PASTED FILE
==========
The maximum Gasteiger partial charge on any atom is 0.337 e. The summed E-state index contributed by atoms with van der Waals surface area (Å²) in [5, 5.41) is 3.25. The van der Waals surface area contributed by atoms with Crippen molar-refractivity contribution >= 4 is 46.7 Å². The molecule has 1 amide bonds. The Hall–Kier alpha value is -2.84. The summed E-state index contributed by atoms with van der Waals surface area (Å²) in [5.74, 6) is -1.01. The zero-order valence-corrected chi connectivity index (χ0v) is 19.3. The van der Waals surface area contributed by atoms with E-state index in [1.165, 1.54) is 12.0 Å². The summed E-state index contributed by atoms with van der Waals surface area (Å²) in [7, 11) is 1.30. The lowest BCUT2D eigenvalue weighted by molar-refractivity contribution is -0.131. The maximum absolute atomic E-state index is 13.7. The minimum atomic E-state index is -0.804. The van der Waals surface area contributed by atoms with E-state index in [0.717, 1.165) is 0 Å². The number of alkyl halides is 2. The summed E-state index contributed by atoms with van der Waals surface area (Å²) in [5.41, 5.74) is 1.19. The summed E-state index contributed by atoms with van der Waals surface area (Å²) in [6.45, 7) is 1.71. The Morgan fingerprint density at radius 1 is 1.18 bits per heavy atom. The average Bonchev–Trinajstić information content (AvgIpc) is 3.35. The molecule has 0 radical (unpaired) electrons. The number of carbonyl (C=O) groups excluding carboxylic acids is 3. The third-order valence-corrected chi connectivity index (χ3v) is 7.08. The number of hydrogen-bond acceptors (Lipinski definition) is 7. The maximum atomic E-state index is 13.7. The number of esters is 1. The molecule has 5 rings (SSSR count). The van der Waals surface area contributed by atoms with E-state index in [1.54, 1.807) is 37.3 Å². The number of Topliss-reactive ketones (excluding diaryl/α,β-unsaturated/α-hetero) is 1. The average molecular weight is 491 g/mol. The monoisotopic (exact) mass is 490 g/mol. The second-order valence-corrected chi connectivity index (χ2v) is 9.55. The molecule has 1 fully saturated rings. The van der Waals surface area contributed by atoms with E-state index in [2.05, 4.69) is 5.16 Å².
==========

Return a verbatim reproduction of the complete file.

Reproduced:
The maximum Gasteiger partial charge on any atom is 0.337 e. The summed E-state index contributed by atoms with van der Waals surface area (Å²) in [5, 5.41) is 3.25. The van der Waals surface area contributed by atoms with Crippen molar-refractivity contribution >= 4 is 46.7 Å². The molecule has 1 amide bonds. The Hall–Kier alpha value is -2.84. The summed E-state index contributed by atoms with van der Waals surface area (Å²) in [5.74, 6) is -1.01. The zero-order valence-corrected chi connectivity index (χ0v) is 19.3. The van der Waals surface area contributed by atoms with E-state index in [1.165, 1.54) is 12.0 Å². The summed E-state index contributed by atoms with van der Waals surface area (Å²) in [7, 11) is 1.30. The lowest BCUT2D eigenvalue weighted by molar-refractivity contribution is -0.131. The maximum absolute atomic E-state index is 13.7. The minimum atomic E-state index is -0.804. The van der Waals surface area contributed by atoms with E-state index in [0.717, 1.165) is 0 Å². The number of alkyl halides is 2. The summed E-state index contributed by atoms with van der Waals surface area (Å²) in [5.41, 5.74) is 1.19. The summed E-state index contributed by atoms with van der Waals surface area (Å²) in [6.45, 7) is 1.71. The Morgan fingerprint density at radius 1 is 1.18 bits per heavy atom. The average Bonchev–Trinajstić information content (AvgIpc) is 3.35. The molecule has 0 radical (unpaired) electrons. The number of carbonyl (C=O) groups excluding carboxylic acids is 3. The third-order valence-corrected chi connectivity index (χ3v) is 7.08. The number of hydrogen-bond acceptors (Lipinski definition) is 7. The maximum atomic E-state index is 13.7. The number of esters is 1. The molecule has 5 rings (SSSR count). The van der Waals surface area contributed by atoms with E-state index in [1.54, 1.807) is 37.3 Å². The number of Topliss-reactive ketones (excluding diaryl/α,β-unsaturated/α-hetero) is 1. The average molecular weight is 491 g/mol. The monoisotopic (exact) mass is 490 g/mol. The second-order valence-corrected chi connectivity index (χ2v) is 9.55. The molecule has 1 fully saturated rings. The van der Waals surface area contributed by atoms with E-state index in [2.05, 4.69) is 5.16 Å².